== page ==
1. Pray for your friend and her husband. Ask God to intervene in their marriage and also ask for wisdom so that you would know what to say and do. Pray with your friend (if that is something she is comfortable with) and also when you are alone.
  2. Don’t share your personal story, but you can say: “I know how it feels to get hurt like this. You are not alone.” And if you don’t know what to say, just say: “I am so sorry that you have to go through this.” (You can however share more if she asks you about it and if you see that it is giving her hope.)
  3. Stay neutral. Chances are that your friend has already decided whether to divorce or not and now she only wants encouragement or even permission to take whichever route. Your job is not to push her in either direction, but to lead her to someone who can give her the right guidance.
  4. Ask the right questions. Sometimes a friend just needs someone to help her see things from a different perspective. You don’t have to pass judgement or give advice, but by asking the right questions you can help her to get clarity about her situation. Ask open questions such as: “What was your reaction when he said that?” Don’t just ask things like: “Were you mad?” Also repeat her answers to her: “I can hear that you felt frustrated when he didn’t keep his word.”
  5. Put them in contact with a mentoring couple. Why can’t you and your partner not be their mentoring couple? Because you are too closely involved and not objective at all. Do you know an older couple in your church who have acted as mentors before? Put your friend in contact with such a couple who can walk a mile with them.
  6. Act as the middle man. If you are not a trained professional and an objective outsider, you probably won’t be able to give appropriate advice. What you can do is to recommend sources. Again: Be careful not to hand her a specific book that you know will convince to make the marriage decision that you think she should make. Rather refer her to experts who can support her emotionally and spiritually.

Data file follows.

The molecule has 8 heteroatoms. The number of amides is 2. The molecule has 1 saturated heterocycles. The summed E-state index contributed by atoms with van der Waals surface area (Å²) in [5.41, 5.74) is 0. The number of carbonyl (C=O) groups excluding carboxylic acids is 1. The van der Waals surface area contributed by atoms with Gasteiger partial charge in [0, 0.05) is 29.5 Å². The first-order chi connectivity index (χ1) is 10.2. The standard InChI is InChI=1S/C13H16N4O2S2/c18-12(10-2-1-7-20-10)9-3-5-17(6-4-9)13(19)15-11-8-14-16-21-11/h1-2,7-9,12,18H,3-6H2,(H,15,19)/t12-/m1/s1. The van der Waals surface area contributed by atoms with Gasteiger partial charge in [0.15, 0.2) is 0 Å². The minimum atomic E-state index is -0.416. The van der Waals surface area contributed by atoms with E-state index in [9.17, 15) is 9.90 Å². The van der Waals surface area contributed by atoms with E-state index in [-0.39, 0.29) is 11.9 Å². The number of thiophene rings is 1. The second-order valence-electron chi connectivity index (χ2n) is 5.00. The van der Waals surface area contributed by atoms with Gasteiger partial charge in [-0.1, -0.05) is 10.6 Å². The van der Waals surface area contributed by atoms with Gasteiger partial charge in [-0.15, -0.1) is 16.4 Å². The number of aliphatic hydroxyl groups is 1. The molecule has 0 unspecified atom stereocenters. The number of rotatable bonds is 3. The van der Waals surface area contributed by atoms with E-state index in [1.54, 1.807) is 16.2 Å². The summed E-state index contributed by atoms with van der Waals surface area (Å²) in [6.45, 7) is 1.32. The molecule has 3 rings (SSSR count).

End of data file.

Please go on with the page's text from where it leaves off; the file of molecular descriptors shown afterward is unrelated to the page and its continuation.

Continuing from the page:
7. Determine whether her problems include any of the following three issues: Alcohol or other additions, affairs, severe anger (physical or emotional). These are three issues that often lead to divorce and which definitely require professional help.
  8. Encourage her to actively tackle her problems. No marital problems disappear by themselves. They are either worked through or they are suppressed (only to appear again later on). Encourage your friend to work through the problem with her husband.

Always remember that you are not allowed to be the cause of your friend’s divorce. Your very first intention should always be to do no harm. In many cases it is difficult, because you often justify your actions (for example by saying: “I want to help her open her eyes, because this marriage is not healthy and will destroy her in the long run.”).

Each marriage is unique and has complexities that you will never be aware of (not even after you and your friend spent a whole week talking about it would you be able to fully understand the effect of childhood trauma on her husband’s behaviour for example).

Every couple has to make their own way. However, you can be an ear to your friend. Help her when you see that she is struggling to stay afloat, by offering to fetch the children from school, or to look after the baby while they talk things through. Just by being a good friend, you can help save her marriage – without having to say a word…

Additional sources:;;;;

  • The study was done by, an academically respected Internet research company. The panel included 1000 US adults between the ages of 25-70. For more information, visit

Article written by Annelize Steyn